Quebec History Marianopolis College

Date Published:

L’Encyclopédie de l’histoire du Québec / The Quebec History Encyclopedia


Hospitality Among Indians



[This text was originally published in 1907 by the Bureau of American Ethnology as part of its Handbook of American Indians North of Mexico. It was later reproduced, in 1913, by the Geographic Board of Canada. The work done by the American Bureau was monumental, well informed and incorporated the most advanced scholarship available at the time. In many respects, the information is still useful today, although prudence should be exercised and the reader should consult some of the contemporary texts on the history and the anthropology of the North-West Indians suggested in the bibliographic introduction to this section. The articles were not completely devoid of the paternalism and the prejudices prevalent at the time. While some of the terminology used would not pass the test of our "politically correct" era, most terms have been left unchanged by the editor. If a change in the original text has been effected it will be found between brackets [.] The original work contained long bibliographies that have not been reproduced for this web edition. For the full citation, see the end of the text.]



Hospitality, distinguished from charity, was a cardinal principle in every Indian tribe. The narratives of many pioneer explorers and settlers, from De Soto and Coronado , Amidas and Barlow, John Smith and the Pilgrims, down to the most recent period, are full of instances of wholesale hospitality toward the white strangers, some­times at considerable cost to the hosts. Gift dances were a feature in every tribe, and it was no uncommon occurrence on the plains during the summer season for large dancing parties to make the round of the tribes, re­turning in the course of a month or two with hundreds of ponies given in return for their entertainment. Every ceremonial gathering was made the occasion of the most lavish hospitality, both in feasting and the giving of presents. In some languages there was but one word for both generosity and bravery, and either was a sure avenue to distinction. A notable exemplification of this was the in­stitution of the potlatch among the tribes of the N. W. coast, by which a man saved for half a lifetime in order to give away his accumulated wealth in one grand distribution, which would entitle him and his descendants to rank thereafter among the chiefs. In tribes where the clan system pre­vailed the duty of hospitality and mutual assistance within the clan was inculcated and sacredly observed, anyone feeling at liberty to call on a fellow-clansman for help in an emergency without thought of refusal. The same obligation existed in the case of formal comradeship between two men. Among the Aleut, according to Veniaminoff, the stran­ger received no invitation on arriving, but decided for himself at which house he chose to be a guest, and was sure to receive there every attention as long as he might stay, with food for the journey on his departure.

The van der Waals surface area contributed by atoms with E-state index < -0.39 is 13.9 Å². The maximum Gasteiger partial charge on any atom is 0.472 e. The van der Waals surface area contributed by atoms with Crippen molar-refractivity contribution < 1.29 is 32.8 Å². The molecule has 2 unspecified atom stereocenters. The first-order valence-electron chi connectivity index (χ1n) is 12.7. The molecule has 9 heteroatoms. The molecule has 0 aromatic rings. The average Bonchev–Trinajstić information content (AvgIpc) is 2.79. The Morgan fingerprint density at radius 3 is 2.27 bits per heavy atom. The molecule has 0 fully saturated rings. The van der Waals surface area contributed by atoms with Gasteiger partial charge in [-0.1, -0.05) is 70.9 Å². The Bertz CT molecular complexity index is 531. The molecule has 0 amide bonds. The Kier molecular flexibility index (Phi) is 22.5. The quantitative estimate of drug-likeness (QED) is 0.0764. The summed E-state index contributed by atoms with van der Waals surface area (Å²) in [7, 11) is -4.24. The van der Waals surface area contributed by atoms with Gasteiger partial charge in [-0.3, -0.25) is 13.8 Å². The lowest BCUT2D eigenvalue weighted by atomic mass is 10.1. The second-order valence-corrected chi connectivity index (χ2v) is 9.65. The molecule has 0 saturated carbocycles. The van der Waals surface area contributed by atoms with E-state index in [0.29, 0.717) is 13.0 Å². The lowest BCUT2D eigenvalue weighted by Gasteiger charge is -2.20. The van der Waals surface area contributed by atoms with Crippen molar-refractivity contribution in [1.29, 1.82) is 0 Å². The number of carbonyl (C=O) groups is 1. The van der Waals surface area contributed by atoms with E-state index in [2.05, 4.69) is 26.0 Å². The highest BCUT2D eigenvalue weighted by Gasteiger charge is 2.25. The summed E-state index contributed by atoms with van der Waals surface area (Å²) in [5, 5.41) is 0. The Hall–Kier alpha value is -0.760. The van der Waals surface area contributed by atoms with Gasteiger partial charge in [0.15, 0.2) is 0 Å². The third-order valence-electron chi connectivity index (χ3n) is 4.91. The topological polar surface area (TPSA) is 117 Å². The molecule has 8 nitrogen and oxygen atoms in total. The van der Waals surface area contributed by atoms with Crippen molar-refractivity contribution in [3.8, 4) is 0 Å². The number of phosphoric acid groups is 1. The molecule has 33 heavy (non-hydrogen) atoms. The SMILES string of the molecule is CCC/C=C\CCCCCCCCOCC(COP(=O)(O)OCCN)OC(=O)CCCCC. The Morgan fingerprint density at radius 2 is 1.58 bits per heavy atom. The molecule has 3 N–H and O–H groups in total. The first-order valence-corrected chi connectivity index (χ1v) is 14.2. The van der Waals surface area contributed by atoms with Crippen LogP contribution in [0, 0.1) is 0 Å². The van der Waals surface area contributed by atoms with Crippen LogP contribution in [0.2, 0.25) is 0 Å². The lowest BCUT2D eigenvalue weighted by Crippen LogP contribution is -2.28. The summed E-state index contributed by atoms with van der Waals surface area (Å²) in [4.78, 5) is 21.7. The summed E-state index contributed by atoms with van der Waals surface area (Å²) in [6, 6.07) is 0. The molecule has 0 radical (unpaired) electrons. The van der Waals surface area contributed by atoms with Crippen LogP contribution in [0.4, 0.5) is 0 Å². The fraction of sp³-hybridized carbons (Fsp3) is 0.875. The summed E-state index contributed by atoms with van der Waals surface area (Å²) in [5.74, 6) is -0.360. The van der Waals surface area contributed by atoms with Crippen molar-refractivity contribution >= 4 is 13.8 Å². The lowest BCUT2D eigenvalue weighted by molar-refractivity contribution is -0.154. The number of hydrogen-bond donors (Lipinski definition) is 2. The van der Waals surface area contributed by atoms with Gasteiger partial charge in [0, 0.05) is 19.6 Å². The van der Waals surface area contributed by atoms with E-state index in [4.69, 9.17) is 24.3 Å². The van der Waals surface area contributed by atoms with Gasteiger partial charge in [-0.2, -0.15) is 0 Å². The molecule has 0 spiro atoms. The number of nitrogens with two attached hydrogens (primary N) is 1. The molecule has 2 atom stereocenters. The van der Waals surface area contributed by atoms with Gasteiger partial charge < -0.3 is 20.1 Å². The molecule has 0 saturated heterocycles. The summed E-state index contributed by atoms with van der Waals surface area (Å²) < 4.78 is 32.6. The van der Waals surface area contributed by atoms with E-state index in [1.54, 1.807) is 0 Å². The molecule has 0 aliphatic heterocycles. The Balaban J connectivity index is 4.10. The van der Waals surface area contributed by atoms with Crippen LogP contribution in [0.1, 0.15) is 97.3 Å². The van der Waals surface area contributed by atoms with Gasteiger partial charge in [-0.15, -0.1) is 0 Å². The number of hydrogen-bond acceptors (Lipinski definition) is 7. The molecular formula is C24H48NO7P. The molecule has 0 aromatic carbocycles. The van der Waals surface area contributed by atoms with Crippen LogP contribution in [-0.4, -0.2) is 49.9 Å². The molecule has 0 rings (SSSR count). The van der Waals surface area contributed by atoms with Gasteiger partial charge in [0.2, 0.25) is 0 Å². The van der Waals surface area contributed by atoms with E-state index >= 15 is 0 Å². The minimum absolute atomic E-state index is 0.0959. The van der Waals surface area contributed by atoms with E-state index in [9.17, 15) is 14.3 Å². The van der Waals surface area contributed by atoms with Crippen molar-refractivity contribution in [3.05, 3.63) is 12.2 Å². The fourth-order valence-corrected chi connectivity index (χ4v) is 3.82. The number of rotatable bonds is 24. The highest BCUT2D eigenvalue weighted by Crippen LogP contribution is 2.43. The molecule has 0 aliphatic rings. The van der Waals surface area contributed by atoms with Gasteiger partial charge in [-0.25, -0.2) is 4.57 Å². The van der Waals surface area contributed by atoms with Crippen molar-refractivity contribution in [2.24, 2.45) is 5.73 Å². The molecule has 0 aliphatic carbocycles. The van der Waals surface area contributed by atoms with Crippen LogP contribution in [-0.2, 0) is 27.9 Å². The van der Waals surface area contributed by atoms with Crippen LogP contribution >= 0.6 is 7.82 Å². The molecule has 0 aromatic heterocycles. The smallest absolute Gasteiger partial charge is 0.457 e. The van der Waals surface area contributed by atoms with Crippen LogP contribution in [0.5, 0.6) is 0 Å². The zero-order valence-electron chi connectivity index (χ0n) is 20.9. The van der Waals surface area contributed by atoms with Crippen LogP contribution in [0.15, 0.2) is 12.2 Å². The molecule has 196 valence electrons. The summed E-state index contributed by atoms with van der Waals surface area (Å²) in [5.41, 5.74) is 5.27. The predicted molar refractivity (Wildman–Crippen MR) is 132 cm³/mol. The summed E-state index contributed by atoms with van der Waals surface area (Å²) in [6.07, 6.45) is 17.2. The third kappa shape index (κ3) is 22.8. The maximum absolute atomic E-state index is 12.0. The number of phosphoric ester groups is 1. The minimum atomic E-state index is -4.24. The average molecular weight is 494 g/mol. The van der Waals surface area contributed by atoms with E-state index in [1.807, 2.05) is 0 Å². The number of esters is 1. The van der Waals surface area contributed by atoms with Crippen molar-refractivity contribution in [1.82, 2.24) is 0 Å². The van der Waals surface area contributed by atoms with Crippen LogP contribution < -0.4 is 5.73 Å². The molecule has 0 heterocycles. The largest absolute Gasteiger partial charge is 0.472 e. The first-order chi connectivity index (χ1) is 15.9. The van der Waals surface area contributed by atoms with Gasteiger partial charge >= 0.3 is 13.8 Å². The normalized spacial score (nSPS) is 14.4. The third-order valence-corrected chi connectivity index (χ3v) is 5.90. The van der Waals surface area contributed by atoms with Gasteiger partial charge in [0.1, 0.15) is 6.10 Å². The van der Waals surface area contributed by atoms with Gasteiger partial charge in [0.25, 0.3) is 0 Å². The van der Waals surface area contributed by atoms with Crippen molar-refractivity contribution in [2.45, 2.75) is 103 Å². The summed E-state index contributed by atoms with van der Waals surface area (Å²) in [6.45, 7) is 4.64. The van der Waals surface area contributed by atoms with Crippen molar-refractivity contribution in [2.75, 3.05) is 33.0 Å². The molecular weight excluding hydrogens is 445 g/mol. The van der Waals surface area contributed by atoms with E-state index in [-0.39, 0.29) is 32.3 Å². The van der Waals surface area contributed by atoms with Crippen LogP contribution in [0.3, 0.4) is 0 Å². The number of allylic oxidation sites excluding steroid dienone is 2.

On the other hand it cannot be said that the Indian was strictly charitable, in the sense of extending help to those unable to recipro­cate either for themselves or for their tribes. The life of the savage was precarious at best, and those who had outlived their usefulness were very apt to be neglected, even by their own nearest relatives. Hospitality as between equals was a tribal rule; charity to the help­less depended on the disposition and ability of the individual.


Source: James WHITE, ed., Handbook of Indians of Canada, Published as an Appendix to the Tenth Report of the Geographic Board of Canada, Ottawa, 1913, 632p., p. 203.




© 2004 Claude Bélanger, Marianopolis College